Death is always a delicate topic, but when it comes to the heavy burden of being wrongful, it tangles with the legal system in complex
Maybe no injury is as misunderstood as whiplash. Many people think whiplash is nothing more than “neck pain,” which should go away after taking a couple aspirin and getting a good night’s sleep. Others don’t even think this is a real injury but something lawyers manufacture.
Our Virginia Beach personal injury lawyers know otherwise. Whiplash is a common and potentially devastating injury that requires close medical attention. Victims can struggle for months—even years—with symptoms that dramatically interfere with their daily lives.
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What Is Whiplash?
The human head is uniquely vulnerable. It can move in any direction, but it generally has a limited range. Tip your chin down and then lean your head back. The head doesn’t go very far, does it? The same is true if you lay your head side to side
However, a violent trauma can push the head beyond its normal range. When hit from behind, a person’s head can snap back and forth, giving birth to the name “whiplash.”
Though suggestive, this name doesn’t really tell us anything about the injuries you can suffer due to this violent motion. In most situations, you can injure muscles, tendons, and ligaments in the neck. This soft tissue gets stretched too far, leading to tears and other damage. Torn ligaments and tendons are very painful, even when at rest. Blood can pool there, putting pressure on nearby nerves.
In extreme accidents, a person can also injury the cervical bones in the neck. They might fracture a bone or damage the pads in between the vertebrae.
Whiplash is a Common Injury
Whiplash can also stem from tripping, falling, or participating in sports. Any hard jolt to the head could also cause whiplash, so someone who has been victimized in a crime could also become injured. Recent research shows that you can injure the tissue in your neck at very slow speeds—as little as 5 miles per hour.
Doctors No Longer Immobilize the Neck
Who hasn’t seen a whiplash victim with a big, stiff foam collar that is designed to keep the person’s head from turning? This type of prosthetic might make sense—turning the head is painful, after all. However, doctors are turning away from this type of treatment.
Instead, the trend is to help manage pain and slowly reintroduce movement into the neck. A doctor might prescribe painkillers and/or anti-inflammatories to manage pain and discomfort. You might also receive massage or other physical therapy. The key is to not let neck muscles become stiff from disuse. That will actually prolong your recovery time.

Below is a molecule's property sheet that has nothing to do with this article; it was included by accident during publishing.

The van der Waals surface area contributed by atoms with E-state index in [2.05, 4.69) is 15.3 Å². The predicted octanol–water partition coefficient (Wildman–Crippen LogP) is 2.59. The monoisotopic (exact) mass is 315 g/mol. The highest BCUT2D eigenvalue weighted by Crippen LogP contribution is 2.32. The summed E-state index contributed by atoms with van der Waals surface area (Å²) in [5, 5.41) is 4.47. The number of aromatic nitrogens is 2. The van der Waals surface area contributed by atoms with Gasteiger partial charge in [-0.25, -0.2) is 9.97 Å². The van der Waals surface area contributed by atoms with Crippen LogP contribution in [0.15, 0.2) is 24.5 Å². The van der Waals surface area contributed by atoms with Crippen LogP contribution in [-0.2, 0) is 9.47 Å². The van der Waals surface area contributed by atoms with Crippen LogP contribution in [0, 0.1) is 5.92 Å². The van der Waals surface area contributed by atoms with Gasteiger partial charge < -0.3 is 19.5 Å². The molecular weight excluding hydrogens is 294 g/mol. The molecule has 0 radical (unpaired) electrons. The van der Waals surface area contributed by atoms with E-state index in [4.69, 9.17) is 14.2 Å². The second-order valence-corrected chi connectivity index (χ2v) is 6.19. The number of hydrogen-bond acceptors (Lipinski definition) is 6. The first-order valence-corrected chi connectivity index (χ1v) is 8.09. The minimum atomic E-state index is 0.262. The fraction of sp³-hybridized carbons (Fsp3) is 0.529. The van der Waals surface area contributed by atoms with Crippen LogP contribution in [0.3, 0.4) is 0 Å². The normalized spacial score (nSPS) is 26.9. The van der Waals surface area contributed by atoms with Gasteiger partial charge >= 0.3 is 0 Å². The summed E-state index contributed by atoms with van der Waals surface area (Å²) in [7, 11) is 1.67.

Of course, this does not mean you can jump right back into your old life. Many people experience symptoms for months, which prevent them from working or going to school.
Whiplash Symptoms Might Slowly Emerge
Some injuries are immediately painful. Think of a cracked rib or a broken shin bone coming out of your leg. Other injuries will take a day or two to manifest, and whiplash is one of them.
According to the Mayo Clinic, the most common symptoms are neck stiffness, headache, dizziness, pain in the neck and shoulders, and numbness in the arms. Adrenaline can mask the symptoms, which can worsen as blood collects at the site of injury.
If you notice pain or other symptoms following a crash, even a day or two later, go to the hospital. A doctor can review the accident and possibly order tests to arrive at a diagnosis.
Whiplash Victims Might Need Surgery
Injury to the bones in the neck might require surgery to fully repair them and promote healing. You might also need surgery if you experience chronic pain. Something could be pushing on a nerve, for example, which requires release.
Surgery carries many complications on its own including problems with anesthesia and risk of infection. Talk to your doctor about any concerns.
We Fight for Our Clients
Barney Injury Law can help negotiate a settlement to cover the cost of medical care, lost wages, and pain and suffering. Call today to schedule a free consultation. We serve Virginia Beach, Chesapeake, and Norfolk, Virginia
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